300 Delhi-NCR schools yet to get on board for Government’s MR vaccination campaign


At least 300 formal and informal schools in Delhi-NCR are yet to agree to the government’s measles-rubella vaccination campaign, which is set to start from January 16, according to officials. Around 40 are registered schools, the rest are informal play schools and madrasas. More than 55 lakh children between the ages of 9 months and 15 years (Class 10) will receive the vaccine to prevent the contagious viral diseases.
Measles is a highly contagious viral disease which causes fever, runny nose, cough, and rashes and complications such as encephalitis (swelling of the brain membrane) and may lead to death. Rubella causes mild fever and rashes but in pregnant women, it can lead to spontaneous abortion and birth defects.
“Quite a registered schools are the elite ones that do not have faith in the government system. However, the government has the resources to carry out the best immunisation programmes -- there is a marker on every vial and its colour changes if a proper cold chain is not maintained or if a vaccine is not used within 8 hours after opening, we discard it, no questions asked. The syringe is also auto-disabled, so it cannot be used a second time,” said Dr Nutan Mundeja, Delhi’s director general of health services. The government hopes that these schools, that together have 3 lakh students, will join once the programme is carried out successfully in other schools.
“We are hoping that these schools will also join in once the campaign starts. In fact, we are starting off with Delhi Public School, Mathura Road, to motivate other private schools. Even if some say no, we will reach out to those children during the outreach and mop-up,” said Dr Suresh Seth, state programme officer for immunisation.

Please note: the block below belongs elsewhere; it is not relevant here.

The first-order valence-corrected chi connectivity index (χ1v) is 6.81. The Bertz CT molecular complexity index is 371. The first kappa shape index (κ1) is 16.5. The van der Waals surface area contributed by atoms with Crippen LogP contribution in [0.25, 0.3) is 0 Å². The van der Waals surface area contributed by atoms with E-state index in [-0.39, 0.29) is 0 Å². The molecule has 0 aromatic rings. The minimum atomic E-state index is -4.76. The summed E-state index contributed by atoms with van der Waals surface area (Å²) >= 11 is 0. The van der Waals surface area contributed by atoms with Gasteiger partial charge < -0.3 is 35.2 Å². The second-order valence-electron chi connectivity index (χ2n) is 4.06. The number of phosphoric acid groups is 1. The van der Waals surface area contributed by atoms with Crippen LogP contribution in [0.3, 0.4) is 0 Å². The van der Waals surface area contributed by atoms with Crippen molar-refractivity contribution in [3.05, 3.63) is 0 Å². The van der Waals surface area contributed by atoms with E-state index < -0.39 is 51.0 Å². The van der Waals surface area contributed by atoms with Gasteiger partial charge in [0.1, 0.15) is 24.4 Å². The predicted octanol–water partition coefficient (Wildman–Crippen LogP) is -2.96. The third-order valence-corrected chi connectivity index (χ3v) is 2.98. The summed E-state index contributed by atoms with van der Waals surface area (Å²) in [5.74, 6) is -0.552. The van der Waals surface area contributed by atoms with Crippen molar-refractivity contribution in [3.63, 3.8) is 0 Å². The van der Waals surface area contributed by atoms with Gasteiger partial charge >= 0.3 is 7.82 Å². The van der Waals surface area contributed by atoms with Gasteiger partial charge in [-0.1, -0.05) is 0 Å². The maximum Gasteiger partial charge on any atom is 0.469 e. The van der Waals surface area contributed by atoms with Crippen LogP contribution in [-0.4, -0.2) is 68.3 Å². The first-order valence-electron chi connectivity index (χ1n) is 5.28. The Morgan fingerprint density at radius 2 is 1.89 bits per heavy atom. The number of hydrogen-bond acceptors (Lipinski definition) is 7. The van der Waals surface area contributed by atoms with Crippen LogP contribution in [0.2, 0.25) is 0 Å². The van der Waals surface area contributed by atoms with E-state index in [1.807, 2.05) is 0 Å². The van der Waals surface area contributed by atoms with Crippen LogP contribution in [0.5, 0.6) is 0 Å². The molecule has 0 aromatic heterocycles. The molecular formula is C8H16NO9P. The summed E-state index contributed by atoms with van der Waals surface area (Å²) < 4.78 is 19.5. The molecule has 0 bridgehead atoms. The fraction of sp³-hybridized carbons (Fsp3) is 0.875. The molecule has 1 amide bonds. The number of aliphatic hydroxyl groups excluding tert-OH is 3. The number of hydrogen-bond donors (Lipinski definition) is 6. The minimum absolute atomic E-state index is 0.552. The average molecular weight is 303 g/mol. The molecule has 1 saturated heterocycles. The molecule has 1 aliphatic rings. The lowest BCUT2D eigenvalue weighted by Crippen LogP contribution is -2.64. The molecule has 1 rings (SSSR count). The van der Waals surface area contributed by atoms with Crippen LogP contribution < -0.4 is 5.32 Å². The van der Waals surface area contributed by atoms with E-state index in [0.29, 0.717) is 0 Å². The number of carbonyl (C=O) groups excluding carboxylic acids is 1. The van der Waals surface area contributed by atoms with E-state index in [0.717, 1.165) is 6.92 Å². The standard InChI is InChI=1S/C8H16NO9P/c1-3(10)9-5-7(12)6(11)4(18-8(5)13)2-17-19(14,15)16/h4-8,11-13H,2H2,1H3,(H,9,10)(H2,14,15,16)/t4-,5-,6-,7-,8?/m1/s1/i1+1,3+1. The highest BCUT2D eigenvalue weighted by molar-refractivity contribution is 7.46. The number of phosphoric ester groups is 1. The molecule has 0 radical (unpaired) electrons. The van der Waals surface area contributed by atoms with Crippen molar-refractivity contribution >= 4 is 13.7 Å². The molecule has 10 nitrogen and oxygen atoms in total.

The campaign will be carried out in a phased manner students from around 5,400 big schools in the city will receive the vaccines between January 16 and February 2, after which there will be a gap because the national pulse polio drive is scheduled. From February 11, for another two weeks, 4,300 other small and informal schools will be targeted along with an outreach with the health of ASHAs and ANMs. And then, there will be a mop up for another week to vaccinate anyone who has been left out. The children who receive the vaccines will be given a certificate and marked by ink on their nails, to ensure that they are not given the shots again.
“We will also check with students from Noida and Ghaziabad whether they received the vaccine when the campaign was carried out in Uttar Pradesh to avoid duplication. And, even if they do get another dose, there is no harm. In fact, because all the neighbouring states have already completed their campaigns, there should not be a problem with unvaccinated migrant population coming in after the campaign,” said Dr Mundeja.
“In fact, the additional dose offers more herd immunity (of immunity of the population to a disease) because even if all the children receive the first two doses of the vaccine, only 85% develop resistance to measles and 95% to rubella,” said Dr Pradeep Haldar.
Over 22 lakh children from 30 states and union territories have already been vaccinated. Similar campaigns are underway in Madhya Pradesh and Bihar, after which only West Bengal, Sikkim and Rajasthan would be left for the campaign. The target is to reach around 40 lakh children across the country.

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